Here’s a detail shot, showing off the yarn:

Waiting for Rain shawl, knit by Deborah Cooke in Madeline Tosh Dandelion

There are stripes in the Whiskey Barrel, but the Chickory has some of the same greyed brown tone in it so it’s hard to tell which yarn is where. I like that! If you’re curious though, all the garter stitch below the lowest lace insert is in Chickory, then the bind-off is in Whiskey Barrel. You can just barely see it. Also, the garter stitch is all Chicory down to the first lace insert. (The shawl is knit from the top of the picture.)

My only disappointment is that I wasn’t sure how much Whiskey Barrel to leave for the cast-off, and I left too much. 😦 That means leftovers for the stash, about 8g. It turns out that I could have knit a couple of rows of garter stitch in the contrasting colour before casting off, but that’s how it is and that’s how it will stay. There’s no need to frog back a 500 stitch cast-off!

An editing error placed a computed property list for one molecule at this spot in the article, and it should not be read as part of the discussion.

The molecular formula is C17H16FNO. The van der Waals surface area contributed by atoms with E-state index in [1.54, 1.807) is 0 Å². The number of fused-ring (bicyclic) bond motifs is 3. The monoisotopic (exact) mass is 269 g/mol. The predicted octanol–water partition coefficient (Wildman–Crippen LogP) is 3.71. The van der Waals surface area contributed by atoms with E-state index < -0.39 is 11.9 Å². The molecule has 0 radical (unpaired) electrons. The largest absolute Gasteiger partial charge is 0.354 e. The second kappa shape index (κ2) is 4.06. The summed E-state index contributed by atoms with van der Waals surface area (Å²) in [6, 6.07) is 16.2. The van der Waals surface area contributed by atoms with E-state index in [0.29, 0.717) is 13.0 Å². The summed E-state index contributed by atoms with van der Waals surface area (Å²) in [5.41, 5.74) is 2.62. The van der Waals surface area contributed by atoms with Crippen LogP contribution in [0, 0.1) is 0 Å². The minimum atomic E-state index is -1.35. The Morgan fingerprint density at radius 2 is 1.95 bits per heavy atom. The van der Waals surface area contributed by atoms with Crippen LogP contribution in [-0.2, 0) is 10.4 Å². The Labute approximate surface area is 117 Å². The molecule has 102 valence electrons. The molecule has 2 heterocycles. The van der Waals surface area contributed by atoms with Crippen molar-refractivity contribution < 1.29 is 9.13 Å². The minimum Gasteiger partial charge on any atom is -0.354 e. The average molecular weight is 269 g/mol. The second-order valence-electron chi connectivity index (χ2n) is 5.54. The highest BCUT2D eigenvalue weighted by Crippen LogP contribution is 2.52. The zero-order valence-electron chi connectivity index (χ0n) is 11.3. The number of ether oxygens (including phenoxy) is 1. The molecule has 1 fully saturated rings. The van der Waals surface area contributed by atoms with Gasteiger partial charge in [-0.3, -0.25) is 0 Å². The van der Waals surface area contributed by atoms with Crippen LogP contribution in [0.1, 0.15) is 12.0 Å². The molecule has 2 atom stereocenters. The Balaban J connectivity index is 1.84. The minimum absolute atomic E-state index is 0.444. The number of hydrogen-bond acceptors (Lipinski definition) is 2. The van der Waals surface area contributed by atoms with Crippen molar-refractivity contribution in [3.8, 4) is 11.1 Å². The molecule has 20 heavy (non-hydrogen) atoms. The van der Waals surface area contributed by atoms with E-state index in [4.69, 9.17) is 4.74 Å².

Here’s the complete shawl:

Waiting for Rain shawl, knit by Deborah Cooke in Madeline Tosh Dandelion

I was debating whether to block this shawl. I don’t usually block garter stitch shawls because I like the squishy texture they have right off the needles. It’ll get bigger if it’s blocked, though, and I was thinking it’s just a nice size. While taking the pictures, though, I can see that the ripple on the increasing edge is too much. I’ll give it a good block it this weekend.

What do you think?

Tumbling Blocks